“Fruitvale Station” emerged from this year’s Sundance Film Festival as the indie to beat come awards season thanks to a Weinstein Company pickup, its win of both the festival’s Audience and Grand Jury awards (“Precious” was the last film to do so) and a breakout lead turn from Michael B. Jordan, who’s commanding performance has been generating tons of Oscar chatter (Indiewire has him pegged as the 10th male most likely to land a Best Actor nomination come January). The film, in which he plays Oscar Grant, a young black man who was wrongfully
killed by a police officer at a transit station in Oakland (a true life story that in many ways mirrors the case of Trayvon Martin, whose killer was controversially acquitted this weekend to nationwide outrage), opened to solid numbers this weekend in limited release, further boosting his prospects.
Despite all the breakout talk, Jordan is no newcomer like Ryan Coogler, the filmmaker behind “Fruitvale Station.” On the small screen Jordan has starred in everything from “The
Wire” to “Friday Night Lights” and “Parenthood.” Ann the big screen, he got
to fly high in both “Chronicle” and “Red Tails,” and appeared opposite
Keanu Reeves in “Hard Ball.” Indiewire sat down with Jordan a few days before the film’s release to talk about all the buzz, the challenge of portraying a real life figure and what he has in the works.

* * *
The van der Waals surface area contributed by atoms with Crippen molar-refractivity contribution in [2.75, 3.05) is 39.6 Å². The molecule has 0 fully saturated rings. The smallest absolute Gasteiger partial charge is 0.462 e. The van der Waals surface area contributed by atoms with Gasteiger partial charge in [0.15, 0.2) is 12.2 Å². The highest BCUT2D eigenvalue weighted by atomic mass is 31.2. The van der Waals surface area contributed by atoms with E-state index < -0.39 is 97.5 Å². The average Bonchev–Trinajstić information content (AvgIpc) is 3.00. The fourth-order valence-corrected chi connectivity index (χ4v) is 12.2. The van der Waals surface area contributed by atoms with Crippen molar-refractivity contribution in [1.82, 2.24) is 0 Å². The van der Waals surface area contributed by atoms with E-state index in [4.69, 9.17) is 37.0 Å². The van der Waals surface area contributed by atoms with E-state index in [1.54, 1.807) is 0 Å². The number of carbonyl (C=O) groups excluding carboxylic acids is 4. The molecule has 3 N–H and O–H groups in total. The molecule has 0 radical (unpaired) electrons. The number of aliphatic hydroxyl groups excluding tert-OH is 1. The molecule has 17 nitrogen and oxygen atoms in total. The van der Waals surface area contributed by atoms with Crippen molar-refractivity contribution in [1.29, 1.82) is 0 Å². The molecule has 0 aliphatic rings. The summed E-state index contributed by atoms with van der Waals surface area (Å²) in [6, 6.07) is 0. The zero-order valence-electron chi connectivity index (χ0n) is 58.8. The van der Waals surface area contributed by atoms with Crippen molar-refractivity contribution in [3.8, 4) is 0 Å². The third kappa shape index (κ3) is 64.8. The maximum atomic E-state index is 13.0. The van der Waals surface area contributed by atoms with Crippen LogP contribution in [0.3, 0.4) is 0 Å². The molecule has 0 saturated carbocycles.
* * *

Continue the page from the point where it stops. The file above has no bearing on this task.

Let’s briefly address this roller coaster ride you’re on. The film went over so well at both Sundance and Cannes.
Honestly, I’ve never been to Sundance before and I’ve had opportunities to go, you know, as a fan, to go check out some movies which would be cool, but I always wanted to go with my own project. In doing this, reading the script, it’s a pretty good script, so hopefully we can execute and it’ll get in. My biggest thing was just getting in. And going. And then, to get in which was amazing and a great feeling, and then to get you know, the buzz, and the Grand Jury, and the Audience Award, it was mind blowing. From there to go to Cannes and all the traction the film’s been getting is just been kind of overwhelming. Each day is like a dream I’m waiting to wake up from, and it just kind of keeps going. It’s been incredible. It’s been very humbling, and it’s just a great feeling.
The craziest thing about it is that the film hasn’t come out yet.
It’s crazy, right?
You’ve been on a non-stop journey with this film for over six months at this point.
Talking about it all the time, talking with people, and people are like, “I can’t wait to see it! I can’t wait to see it!” So now, finally, on Friday it’s coming out and people can finally just have their own opinion on it, and get a chance to really know what I know in my heart and know what other people who are close to the project and who have seen it how they feel. It’s gonna be pretty cool, man. Pretty special.
And with the Weinstein Company at the helm obviously they’re going to push it all the way into the fall awards season.
How do you prepare yourself mentally to talk about this film for another six months?